In Dollar General Corp. v. Mississippi Band of Choctaw Indians, the Dollar General Corporation asked the Supreme Court to apply Oliphant to a case concerning civil jurisdiction and conclude that Tribal Nations could no longer exercise any jurisdiction over non-Indians, civil or criminal. The corporation challenged the jurisdiction of the Mississippi Band of Choctaw Indians (“MBCI”) after the parents of a MBCI youth filed a civil lawsuit in Choctaw Civil Court alleging the corporation's non-Indian store manager sexually assaulted the Choctaw youth during the youth's internship at the store. Although Oliphant precluded MBCI from prosecuting the perpetrator, the Supreme Court's preservation of tribal civil jurisdiction over non-Indians left the survivor's parents with the ability to file a lawsuit in Tribal Court seeking compensation for pain and suffering. This is precisely what the parents did.

Petitioner Dollar General's argument in response was simple and profoundly problematic: the Tribal Court could not exercise jurisdiction over the company because the company was a non-Indian and, after Oliphant, Tribal Nations have no jurisdiction over non-Indians. After four separate courts(two Tribal and two lower federal) declared the Tribe able to exercise civil jurisdiction over Dollar General, the company took its plea to the U.S. Supreme Court.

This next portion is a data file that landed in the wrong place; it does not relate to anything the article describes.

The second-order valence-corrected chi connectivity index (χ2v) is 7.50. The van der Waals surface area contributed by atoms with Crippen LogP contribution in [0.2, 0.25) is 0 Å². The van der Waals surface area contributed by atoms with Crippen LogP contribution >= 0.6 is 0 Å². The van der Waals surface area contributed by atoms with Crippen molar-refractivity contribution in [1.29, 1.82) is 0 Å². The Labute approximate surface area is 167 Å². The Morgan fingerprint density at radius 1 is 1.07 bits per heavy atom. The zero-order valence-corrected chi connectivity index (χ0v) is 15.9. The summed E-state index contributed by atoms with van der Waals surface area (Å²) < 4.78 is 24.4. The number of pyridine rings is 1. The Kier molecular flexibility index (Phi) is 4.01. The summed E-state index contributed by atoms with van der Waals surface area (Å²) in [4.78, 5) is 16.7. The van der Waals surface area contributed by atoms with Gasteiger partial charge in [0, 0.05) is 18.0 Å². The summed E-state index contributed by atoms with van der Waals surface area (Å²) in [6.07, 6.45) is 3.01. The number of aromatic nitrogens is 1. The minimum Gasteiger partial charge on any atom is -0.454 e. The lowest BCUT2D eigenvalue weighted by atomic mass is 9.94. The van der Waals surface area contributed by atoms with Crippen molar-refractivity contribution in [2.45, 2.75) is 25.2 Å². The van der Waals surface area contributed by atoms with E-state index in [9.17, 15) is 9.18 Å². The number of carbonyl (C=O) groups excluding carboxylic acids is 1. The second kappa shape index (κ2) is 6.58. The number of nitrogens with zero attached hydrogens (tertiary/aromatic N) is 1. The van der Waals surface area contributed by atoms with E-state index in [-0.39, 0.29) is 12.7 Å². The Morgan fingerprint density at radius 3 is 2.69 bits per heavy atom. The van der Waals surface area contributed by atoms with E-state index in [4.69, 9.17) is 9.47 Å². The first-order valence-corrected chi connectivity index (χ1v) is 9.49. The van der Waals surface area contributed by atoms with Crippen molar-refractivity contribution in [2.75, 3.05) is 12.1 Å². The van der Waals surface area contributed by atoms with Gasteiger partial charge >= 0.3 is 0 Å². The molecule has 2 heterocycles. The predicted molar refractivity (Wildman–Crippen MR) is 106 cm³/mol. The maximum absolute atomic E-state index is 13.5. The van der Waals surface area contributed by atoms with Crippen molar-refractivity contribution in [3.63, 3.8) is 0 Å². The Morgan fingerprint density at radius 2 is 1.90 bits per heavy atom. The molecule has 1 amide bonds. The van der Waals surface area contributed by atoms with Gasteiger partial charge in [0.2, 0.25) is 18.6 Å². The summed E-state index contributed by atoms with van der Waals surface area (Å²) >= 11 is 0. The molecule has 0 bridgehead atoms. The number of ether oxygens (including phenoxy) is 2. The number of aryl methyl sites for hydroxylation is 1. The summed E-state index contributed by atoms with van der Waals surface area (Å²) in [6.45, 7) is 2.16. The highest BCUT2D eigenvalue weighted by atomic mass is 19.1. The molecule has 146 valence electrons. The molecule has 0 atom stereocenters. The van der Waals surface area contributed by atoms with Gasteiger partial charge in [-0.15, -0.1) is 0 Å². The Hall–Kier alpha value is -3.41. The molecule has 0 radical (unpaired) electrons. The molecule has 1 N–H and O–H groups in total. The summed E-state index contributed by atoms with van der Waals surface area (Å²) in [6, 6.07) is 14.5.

To be fair, the corporation had a good deal of weight on its side. Since Oliphant, the Court has repeatedly noted that Tribal Nations can, technically, continue to exercise civil jurisdiction over non-Indians, but every time a case reaches the Court, the Court concludes that--in that instance and under those particular facts--the Tribe cannot. Since Oliphant, non-Indian litigants have repeatedly scored victories against tribal jurisdiction in the U.S. Supreme Court over the last forty years. No precedent or authority suggested Dollar General's request could be denied--except for Worcester.